The KONA 3 from AJA Video Systems is an I/O Mac-compatible capture card for facilities considering to enter the “film as digital” landscape. The card is capable of working with SD, HD, dual-link HD and 2K files. It can receive and send 2K data via high-speed data link (HSDL), making it compatible with 2K telecines and DDRs that output 2K data via HSDL.
The easiest way for video professionals to understand HSDL is to think of it like dual-link HD for the transmission of 2K data. Where dual-link HD moves HD across two SDI cables as video, HSDL moves 2K over the two SDI cables as data.
When used with AJA's VTR Xchange software, users can ingest 2K data and create simultaneous DPX and QuickTime files. By creating a QuickTime file and a series of DPX files, the number of applications that can use the 2K data increases dramatically. This is because some applications only accept QuickTime files, while others will only accept DPX files. This flexibility is a benefit to post-production facilities with a variety of software and hardware applications in their workflows.
I/O capability and beyond
The advantages of the KONA 3 are more than just a 2K HSDL I/O capability. The card can also send HD-based data on a crop of the 2K media.
Users can simultaneously create an SD downconversion of this HD video. To review the data, the dual-link HD-SDI outputs are fed to 2K projectors as 2048 × 1080, to HD monitors as 1920 × 1080 or to SD monitors. These functions make the card useful as a display converter for users working in 2K to see their work on different types of monitors.
Another benefit is that existing 2K data files from film scanners or files generated via software applications in the Cineon and DPX file formats can be wrapped into QuickTime Reference Movies via the AJA's DPXToQT translator application. This provides display and output flexibility without requiring the writing of large amounts of new data to the storage system.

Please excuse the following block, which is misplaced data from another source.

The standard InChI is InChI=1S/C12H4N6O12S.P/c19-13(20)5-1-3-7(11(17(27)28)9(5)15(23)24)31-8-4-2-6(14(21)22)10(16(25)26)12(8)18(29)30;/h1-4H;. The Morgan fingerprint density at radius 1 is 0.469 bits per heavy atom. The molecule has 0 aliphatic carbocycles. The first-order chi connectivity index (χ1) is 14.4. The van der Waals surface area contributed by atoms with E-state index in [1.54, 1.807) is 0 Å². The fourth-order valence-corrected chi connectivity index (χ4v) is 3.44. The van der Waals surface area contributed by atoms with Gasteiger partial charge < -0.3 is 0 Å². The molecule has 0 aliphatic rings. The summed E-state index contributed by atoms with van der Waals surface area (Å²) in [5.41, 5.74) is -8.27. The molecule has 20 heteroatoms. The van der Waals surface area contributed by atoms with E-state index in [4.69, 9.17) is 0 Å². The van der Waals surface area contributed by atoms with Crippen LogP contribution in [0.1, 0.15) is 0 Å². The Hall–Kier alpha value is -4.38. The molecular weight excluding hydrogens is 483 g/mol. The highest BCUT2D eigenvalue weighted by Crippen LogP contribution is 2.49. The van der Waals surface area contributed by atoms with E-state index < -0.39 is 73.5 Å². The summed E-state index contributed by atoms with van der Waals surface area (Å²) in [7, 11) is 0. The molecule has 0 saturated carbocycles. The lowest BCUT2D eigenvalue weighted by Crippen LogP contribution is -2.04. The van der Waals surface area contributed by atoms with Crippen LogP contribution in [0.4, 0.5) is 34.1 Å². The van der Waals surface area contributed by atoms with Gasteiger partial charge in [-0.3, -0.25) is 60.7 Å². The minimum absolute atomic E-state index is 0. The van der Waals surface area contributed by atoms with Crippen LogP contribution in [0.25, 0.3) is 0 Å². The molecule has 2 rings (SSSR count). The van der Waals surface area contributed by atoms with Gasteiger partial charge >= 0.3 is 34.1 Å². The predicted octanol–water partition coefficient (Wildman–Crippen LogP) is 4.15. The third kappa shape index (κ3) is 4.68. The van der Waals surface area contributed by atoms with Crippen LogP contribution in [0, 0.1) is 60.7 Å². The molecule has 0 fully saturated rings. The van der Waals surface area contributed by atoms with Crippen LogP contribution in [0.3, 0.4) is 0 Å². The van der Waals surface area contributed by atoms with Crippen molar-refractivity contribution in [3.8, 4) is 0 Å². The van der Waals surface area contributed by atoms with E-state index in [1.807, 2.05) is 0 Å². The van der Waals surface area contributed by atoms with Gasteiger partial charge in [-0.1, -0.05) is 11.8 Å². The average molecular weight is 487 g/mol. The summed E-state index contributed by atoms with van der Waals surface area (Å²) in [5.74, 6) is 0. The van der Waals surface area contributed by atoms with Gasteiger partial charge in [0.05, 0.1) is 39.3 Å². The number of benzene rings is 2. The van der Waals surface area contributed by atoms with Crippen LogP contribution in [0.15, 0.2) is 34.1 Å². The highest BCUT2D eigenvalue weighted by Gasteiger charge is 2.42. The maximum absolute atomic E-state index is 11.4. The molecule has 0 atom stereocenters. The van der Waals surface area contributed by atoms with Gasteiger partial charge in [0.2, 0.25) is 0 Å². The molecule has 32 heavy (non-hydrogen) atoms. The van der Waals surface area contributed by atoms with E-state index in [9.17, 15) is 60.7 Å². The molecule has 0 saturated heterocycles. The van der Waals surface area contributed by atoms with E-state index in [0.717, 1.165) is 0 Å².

The QuickTime movies point back to the source's original DPX files, rarely occupying much space. Compare this with the hundreds of gigabytes used to define a series of 2K DPX files, which require 12.2MB per frame. This means the cumbersome sequence of potentially thousands of frames can be nondestructively consolidated into single files for easier management and tracking.
If the media needs to be transferred to a facility that does not accept QuickTime movie files, it can be converted back into sequential DPX files. Again, this conversion can be accomplished via the company's translator application. However, because there may now be changes in the media, such as effects, the process writes new data to the storage system.
Working with 2K vs. 4K
There is a growing need for cost-effective tools that work with 2K images in an evolving data-centric workflow. Although some people argue that 4K resolution is a better choice for cinematic jobs, working with 4K is exponentially more of a burden than working with 2K.
Some 4K and larger resolutions are currently used on feature films, but even then, only for select shots. Someday, 4K will supplant 2K as standard practice, much like HD is replacing SD.
However, that day is distant. For now, many motion picture companies have settled on the high quality provided by 2K images. That 2K source can derive the high-quality film, digital cinema, HD and SD deliverables without compromise, while not imposing a cumbersome technological and financial leap to 4K.
Capable 2K devices, such as the KONA 3, help facilities and filmmakers create an efficient data-centric workflow. The result is a universal mastering environment.
Jon Thorn is product manager of Mac desktop products for AJA Video Systems.